In the datasheet is this suggested layout for LT8362 as boost converter as shown here:
I have highlighted the SW node in red.
Question: There is no connection between the two red nodes (SW). I assume it is implicit that it is connected on another layer and simply not shown here. This is the reason for all the via's. The number of via's also implies that this hidden connection is of a comparable width.
Are these observations and conclusions correct?
I would assume that calling this a "suggested layout" also implies optimal layout in some sense.
But this layout has SW node with via's and a trace passing under the GND planes. This adds capacity to the SW node and the via's perforates the GND plane which deteriorate EMI. This node has up to 2MHz and possibly several 10's of volt.
So, this brings me to my real question: Why is this layout suggested because it breaks the traditional wisdom of keeping the SW node small in area and with low capacity?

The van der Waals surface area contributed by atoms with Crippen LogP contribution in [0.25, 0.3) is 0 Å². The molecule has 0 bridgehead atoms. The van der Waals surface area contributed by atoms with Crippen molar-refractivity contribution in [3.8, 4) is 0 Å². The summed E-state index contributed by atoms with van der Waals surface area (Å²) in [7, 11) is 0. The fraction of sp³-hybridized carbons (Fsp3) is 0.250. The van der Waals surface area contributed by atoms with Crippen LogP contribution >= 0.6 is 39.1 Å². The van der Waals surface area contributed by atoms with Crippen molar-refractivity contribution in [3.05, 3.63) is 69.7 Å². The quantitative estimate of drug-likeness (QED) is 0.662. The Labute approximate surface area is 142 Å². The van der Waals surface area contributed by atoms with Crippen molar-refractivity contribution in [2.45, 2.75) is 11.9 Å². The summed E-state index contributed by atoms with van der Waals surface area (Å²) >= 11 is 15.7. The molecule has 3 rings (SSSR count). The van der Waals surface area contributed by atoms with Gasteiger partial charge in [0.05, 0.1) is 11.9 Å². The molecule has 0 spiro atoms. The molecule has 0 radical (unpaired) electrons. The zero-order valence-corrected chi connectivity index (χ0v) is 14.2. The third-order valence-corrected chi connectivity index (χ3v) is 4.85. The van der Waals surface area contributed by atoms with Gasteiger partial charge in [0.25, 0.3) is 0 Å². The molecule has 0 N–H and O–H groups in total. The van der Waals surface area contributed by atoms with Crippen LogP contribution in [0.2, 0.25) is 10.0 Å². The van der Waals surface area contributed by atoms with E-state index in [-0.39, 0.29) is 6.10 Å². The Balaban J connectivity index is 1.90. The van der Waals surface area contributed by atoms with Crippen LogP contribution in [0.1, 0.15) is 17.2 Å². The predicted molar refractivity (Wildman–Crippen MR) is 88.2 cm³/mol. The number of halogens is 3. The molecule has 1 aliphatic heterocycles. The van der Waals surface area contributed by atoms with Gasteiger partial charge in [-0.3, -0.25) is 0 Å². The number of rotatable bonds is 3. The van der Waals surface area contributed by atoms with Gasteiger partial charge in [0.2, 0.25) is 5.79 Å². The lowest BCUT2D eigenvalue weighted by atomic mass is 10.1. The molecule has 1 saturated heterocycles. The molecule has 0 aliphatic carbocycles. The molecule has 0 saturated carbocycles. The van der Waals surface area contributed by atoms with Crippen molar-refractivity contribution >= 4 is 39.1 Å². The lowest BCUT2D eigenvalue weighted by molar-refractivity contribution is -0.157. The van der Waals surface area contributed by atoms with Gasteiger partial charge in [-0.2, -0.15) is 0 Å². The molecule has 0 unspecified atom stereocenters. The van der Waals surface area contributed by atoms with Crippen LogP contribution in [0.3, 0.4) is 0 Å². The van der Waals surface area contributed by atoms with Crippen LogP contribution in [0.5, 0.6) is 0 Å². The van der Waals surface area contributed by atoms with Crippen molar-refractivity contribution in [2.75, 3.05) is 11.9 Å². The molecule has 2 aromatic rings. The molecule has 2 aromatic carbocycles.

Below I have added my take on the layout using the same component footprints:
- The sw node is minimal in area.
- The sw node has no via's
- The likewise critical loop with spiky current through the switch-diode-Cout is still short (unchanged)
- The less critical loop through switch-Inductor-Cin is shorter than original. Less critical because the inductor filters the current spikes.
- There is a connection (in red) on another layer from Vin to pin 3. This connection is low current and quiet thus no problem to pass like that on another layer.
Any comments to these considerations are welcomed - especially from the one who wrote this part of the datasheet.